QOTD: Does Any Car Do a Better (or Worse) Job of Looking Good and Bad Than the Chevrolet Malibu?

Timothy Cain
by Timothy Cain

Sometimes the little things make a big difference. Body color door handles, for example, can take a simple compact car from appearing fit for penalty box duty to appearing worthy of driveway placement. Swap those black side mouldings and matte black mirror housings for body color paint and you’re home free.

In other instances, the absence of foglights in foglight housings turns a decent front fascia into a disappointment. A bigger front air dam has the potential to suggest the addition of horsepower. Chrome window surrounds, upgraded lighting, metallic paint, and red-trimmed grilles can add a premium aura to otherwise pitiful products.

Oh, and don’t forget the wheels. Wheels can cover a multitude of design errors.

But does any car benefit more from big, stylish wheels; body colour mirrors; and LED daytime running lights than the 2017 Chevrolet Malibu? And does any car suffer more from small wheels with puffy tires, black mirrors, and stock lighting than the 2017 Chevrolet Malibu?

On the one hand, the ninth-generation Chevrolet Malibu that was introduced earlier than expected for the 2016 model year can be downright eye-catching? Long, low, and wide, the Chevrolet Malibu Premier appears worthy of the $31,850 price GM wishes to charge. Sure, it’s a bit droopy from some angles and there are a wide variety of conflicting shapes around the lower air intake and the foglight housings. But overall, the current Malibu represents a massive leap forward for GM’s remaining midsize sedan.

Or does it? Strip away the mirrors’ paint, swap the Malibu Premier’s optional 245/40R19 Continental ProContact TX tires for 205/65R16 Firestone FT140s, eliminate the $695 sport suspension kit’s 10-millimeter drop and the $495 chrome-edged grille, slap on wheel covers, remove the LED lights, and the Chevrolet Malibu L loses all of its luster. Dealers don’t want this poverty-spec midsize car any closer to their actual showroom than a pre-owned first-gen Spark.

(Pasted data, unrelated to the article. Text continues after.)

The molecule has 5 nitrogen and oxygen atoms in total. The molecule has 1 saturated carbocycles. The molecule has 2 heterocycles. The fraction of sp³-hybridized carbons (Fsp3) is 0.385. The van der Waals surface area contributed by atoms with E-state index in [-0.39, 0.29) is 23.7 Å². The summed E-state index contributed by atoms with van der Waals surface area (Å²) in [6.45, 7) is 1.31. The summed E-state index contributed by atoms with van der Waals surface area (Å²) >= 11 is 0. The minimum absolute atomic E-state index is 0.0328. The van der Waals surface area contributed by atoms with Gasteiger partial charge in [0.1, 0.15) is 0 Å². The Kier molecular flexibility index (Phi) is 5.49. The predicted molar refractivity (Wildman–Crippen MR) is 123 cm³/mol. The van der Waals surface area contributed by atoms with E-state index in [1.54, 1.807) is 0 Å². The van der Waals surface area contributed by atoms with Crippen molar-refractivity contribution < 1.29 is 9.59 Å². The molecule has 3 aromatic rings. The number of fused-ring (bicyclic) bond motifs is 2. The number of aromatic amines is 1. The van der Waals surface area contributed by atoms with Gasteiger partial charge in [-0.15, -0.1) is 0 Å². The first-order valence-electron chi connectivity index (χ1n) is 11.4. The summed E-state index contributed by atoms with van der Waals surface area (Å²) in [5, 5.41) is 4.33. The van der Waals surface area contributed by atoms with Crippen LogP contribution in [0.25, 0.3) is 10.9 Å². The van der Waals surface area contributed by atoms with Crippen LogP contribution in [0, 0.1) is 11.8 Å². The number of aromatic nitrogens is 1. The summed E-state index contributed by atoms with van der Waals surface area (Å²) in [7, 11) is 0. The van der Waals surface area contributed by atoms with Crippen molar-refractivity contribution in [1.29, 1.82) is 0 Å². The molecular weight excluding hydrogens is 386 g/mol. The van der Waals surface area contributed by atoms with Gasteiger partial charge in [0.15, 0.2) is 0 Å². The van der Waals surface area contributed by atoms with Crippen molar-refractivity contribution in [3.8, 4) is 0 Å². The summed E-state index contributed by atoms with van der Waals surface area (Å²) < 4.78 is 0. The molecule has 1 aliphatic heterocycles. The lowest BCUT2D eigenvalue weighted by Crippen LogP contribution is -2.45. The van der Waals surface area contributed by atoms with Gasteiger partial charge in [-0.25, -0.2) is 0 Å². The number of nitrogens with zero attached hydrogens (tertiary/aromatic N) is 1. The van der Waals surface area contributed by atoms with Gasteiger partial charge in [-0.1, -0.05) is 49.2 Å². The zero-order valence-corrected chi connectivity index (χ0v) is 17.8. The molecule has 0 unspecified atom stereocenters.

Does any car do a better job of swapping stained sweatpants for a three-piece suit than the ninth-gen Chevrolet Malibu? Does any car do a worse job of trading tuxedos for tracksuits than the ninth-gen Chevrolet Malibu?

[Images: General Motors]

Timothy Cain is a contributing analyst at The Truth About Cars and Autofocus.ca and the founder and former editor of GoodCarBadCar.net. Follow on Twitter @timcaincars.

Timothy Cain
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  • SPPPP SPPPP on Aug 24, 2017

    When I look at this car, I don't think long, low and wide. I think long, tall, and narrow. The "bustle butt" is mostly responsible for this, I think. And the super-high beltline.

  • Pig_Iron Pig_Iron on Aug 25, 2017

    Does it come in a brown electric self-driving wagon with stick? Then no.

  • Kars This article was about Ford not Tesla - you are clearly confused.
  • Ollicat Those are individual charging stations vs entire gas stations that have 8 - 16 pumps. And gas stations take 3 minutes to fill vs 30 min to hours for a charging station. And gas pumps are much more likely to be working vs charging statins. Nice try with more propaganda though.
  • Richard Poore Sure, as the article itself notes (hence my ire) California has mandated that all new vehicles sold in state be EV by 2035. They require EV or hybrid by 2026. Since the author admits to this mandate it seems that the article title is clickbait... was really hoping that there was some sort of changes in the CA position since the state is sorely behind on where they need to be with charging stations for this sort of requirement.
  • VoGhost When will Audi eliminate the fake, oversized grills that impede aerodynamics?